The Buttercaster Project

Buckocaster51

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Even when you take out the 1/8" bit used for the string holes and replace it with a 5steenths bit for the ferrules...it is STILL LINED UP WITH THE REGISTRATION PIN!

Makes it a snap to pretty much get the ferrules in the right place.

drillingforferrules.500.jpg


the one that looks a bit out of place is just sitting high. It will be just fine with a tap of a hammer.

finishedferrules500.jpg


As I look back on the day's work, it has struck me that I still have to drill a hole. Anybody else catch what I missed?

Now it is time for some pizza.
 

Buckocaster51

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jwells393 said:
FYI to the readers.

Last time I was at Lowes they had a Delta 12 bench top drill press for $179.

Sounds good...but haven't you noticed that I don't like to pay more than $99 for anything?

:rolleyes:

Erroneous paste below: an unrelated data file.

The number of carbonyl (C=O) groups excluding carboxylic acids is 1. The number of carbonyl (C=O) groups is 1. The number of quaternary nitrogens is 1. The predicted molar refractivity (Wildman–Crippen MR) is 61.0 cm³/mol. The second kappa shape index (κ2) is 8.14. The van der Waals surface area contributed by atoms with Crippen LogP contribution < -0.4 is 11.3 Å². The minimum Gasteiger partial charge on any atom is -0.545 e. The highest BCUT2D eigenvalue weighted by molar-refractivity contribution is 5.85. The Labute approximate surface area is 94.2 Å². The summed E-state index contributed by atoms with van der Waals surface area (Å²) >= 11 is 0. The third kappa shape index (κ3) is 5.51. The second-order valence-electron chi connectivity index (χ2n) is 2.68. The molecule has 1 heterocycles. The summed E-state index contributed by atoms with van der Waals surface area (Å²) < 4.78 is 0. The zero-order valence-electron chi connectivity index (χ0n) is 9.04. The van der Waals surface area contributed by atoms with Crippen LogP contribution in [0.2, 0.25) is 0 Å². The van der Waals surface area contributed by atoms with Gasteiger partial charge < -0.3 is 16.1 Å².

Fuzzy, it will be a couple of weeks at least before I can get any color on either of these. I still haven't decided on which of the yellows to use. The paler of the two is more in line with the Pastelcaster them I seem to have gotten myself started on.

Thanks for the input and advice guys. I appreciate it.
 

Bones

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Looking good Buck.

have you always been a patient man? Just curious if you had to learn to take your time with this or if it came naturally?

I'm teaching myself refinishing a Squier "51" and man it's killing me that the weather wont cooperate and the days when i can spray are few and far between.
 

Buckocaster51

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Justin Crouse said:
do you finish with the ferrules in?

Not me. I don't know what others do but I will pop those out before I get serious about the finish.
 

Buckocaster51

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Bones said:
have you always been a patient man?

That has to be the line of the day!